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IN

SITE

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COVER STORY

“At T.A. Cook, the positive approach to mistakes plays

an important role. Performance diagrams which are

marked red, that is, days where things don’t go perfect-

ly, are seen positively,”

says Zanger.

“They are indica-

tors of a ‘free to fail’ culture.”

Which begs the ques-

tion of how the right failure and trust culture can be

achieved. Addressing employees, answering emails

directly, being present where the problems arise and

working with people to find solutions all promote ac-

cessibility. So do managers really need the trust of all

their employees? At the end of the day, senior manag-

ers expect obedience – not in a military sense, but out

of economic necessity. It’s less about managers gaining

the personal trust of their employees – which is an un-

fair request – but instead that they all follow the same

path, which has more to do with discipline than trust.

And when managers have to make unpopular deci-

sions, that trust often evaporates quickly.

Conscious Decisions

Making decisions isn’t difficult. Every day, we make un-

countable numbers of immediate decisions. Shall I stay

in bed a bit longer, or get up as soon as my alarm goes

off? Shall I drink coffee or tea today? We make these

decisions without really thinking about them; they are

mainly decided by habit and we refer to them as routine

decisions.

But when it comes to making really important or unique

decisions, which is normal in change projects, things

are a bit different. And it becomes even more complicat-

ed when others in different fields will be affected by the

decision. Then the decision-making process can take a

long time, either because of fear of making a mistake or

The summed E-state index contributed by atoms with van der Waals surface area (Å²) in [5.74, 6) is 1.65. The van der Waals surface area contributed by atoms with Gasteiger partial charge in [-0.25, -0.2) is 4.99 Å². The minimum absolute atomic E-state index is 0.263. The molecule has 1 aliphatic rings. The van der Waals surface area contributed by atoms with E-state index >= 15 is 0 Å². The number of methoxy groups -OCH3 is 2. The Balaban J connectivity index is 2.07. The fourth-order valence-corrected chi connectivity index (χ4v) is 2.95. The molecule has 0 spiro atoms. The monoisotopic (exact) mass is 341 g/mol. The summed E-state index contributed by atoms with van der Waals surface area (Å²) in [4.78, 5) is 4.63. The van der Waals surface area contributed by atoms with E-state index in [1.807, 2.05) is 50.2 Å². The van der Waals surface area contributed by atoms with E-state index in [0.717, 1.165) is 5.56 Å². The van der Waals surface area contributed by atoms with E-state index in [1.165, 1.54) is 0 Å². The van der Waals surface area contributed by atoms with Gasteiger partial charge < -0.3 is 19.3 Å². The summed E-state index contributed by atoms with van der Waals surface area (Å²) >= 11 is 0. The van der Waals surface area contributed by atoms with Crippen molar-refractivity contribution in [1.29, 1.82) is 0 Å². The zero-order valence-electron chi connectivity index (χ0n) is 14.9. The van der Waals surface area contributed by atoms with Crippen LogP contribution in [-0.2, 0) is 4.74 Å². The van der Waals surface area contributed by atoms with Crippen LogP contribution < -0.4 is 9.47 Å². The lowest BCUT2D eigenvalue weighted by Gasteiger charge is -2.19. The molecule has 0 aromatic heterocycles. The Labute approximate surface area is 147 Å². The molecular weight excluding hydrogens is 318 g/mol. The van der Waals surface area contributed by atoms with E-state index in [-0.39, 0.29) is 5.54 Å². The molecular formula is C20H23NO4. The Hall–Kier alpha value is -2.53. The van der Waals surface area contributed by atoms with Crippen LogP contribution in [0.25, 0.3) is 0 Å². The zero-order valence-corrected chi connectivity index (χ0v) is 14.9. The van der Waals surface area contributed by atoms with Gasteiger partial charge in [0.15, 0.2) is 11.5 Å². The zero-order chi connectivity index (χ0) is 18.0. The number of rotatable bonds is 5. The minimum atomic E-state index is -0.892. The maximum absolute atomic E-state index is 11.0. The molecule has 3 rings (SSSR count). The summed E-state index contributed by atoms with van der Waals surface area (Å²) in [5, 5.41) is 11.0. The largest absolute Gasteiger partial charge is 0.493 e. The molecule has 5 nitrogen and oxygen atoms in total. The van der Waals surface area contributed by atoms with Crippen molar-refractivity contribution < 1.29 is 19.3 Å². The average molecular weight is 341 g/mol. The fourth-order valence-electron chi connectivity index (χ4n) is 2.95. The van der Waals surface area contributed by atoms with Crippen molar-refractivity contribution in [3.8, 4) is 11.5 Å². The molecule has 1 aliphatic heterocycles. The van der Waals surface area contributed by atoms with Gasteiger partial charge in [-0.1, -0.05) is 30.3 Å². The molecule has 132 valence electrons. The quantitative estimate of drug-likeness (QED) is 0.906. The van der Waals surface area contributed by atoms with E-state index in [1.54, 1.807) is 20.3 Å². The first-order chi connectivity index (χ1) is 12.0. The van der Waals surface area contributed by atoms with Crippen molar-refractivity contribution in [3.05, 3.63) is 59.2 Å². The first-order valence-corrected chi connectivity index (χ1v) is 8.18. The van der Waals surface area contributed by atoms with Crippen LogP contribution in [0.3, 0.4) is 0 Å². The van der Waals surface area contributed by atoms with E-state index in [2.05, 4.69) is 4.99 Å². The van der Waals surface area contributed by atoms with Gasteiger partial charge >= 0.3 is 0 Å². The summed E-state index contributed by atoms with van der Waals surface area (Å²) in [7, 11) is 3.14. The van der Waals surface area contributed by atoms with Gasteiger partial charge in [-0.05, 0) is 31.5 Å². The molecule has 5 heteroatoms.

due to the decision-making culture. Decisions can be

made according to different levels of cooperation: tell,

argue, advice, or consensus. The larger the level of co-

operation, the longer the decision-making process and

the more open the result.

On the whole, at the end of the cooperation huge com-

promises have been made, which can be helpful in some

“Trust means that team members do things without permanently

asking their managers about them.”

cases. In change management projects however, this ap-

proach is deadly. Making wrong decisions is problem-

atic, but they can often be relatively quickly corrected.

A larger problem is the length of time needed to make

decisions, a so-called “decision-vacuum.” This leads to

a sort of stalemate and the consequence is that the cy-

clist falls of his bike.

We tend to make decisions only once we have fully

understood the implications of them. Depending on

individual personality profiles, we need some level of

detailed information. A change process by definition

means treading new ground. There is precious lit-

tle guidance and that sometimes comes from sources

which may not be 100% trustworthy, such as consul-

tant benchmarking systems. In order to make quick de-

cisions, the “trial and error” mode should be turned off.

Making perfectly well-balanced decision is sometimes

less important than making the decision quickly.

That requires managerial courage and is exactly the

behavior which T.A. Cook tries to inspire during its

change process projects – even when the decision is

not perfect and seems like a mistake in hindsight. A

Chinese proverb states that those who don’t take the

most direct path develop the best knowledge of their

surroundings. Speed will only be reached when not all

decisions are top down and not everything has to be

approved in advance. Obviously some rules need to be

observed, amongst others, the ability for senior manag-

ers to veto certain decisions. When decisions are seen to

be “wrong” from a senior perspective, then they should

be corrected without calling the decision-making com-

petence of others into question.

Instant Feedback

Do you have goals? That’s good. What is decisive is

how you reach your goals. No one goes from zero to

hero: that much we know. But somehow we still ex-

pect it, even when we are aware that it is unrealistic.

We all know that. But when “impossible” goals are still

reached, it is either due to exceptionally strong lead-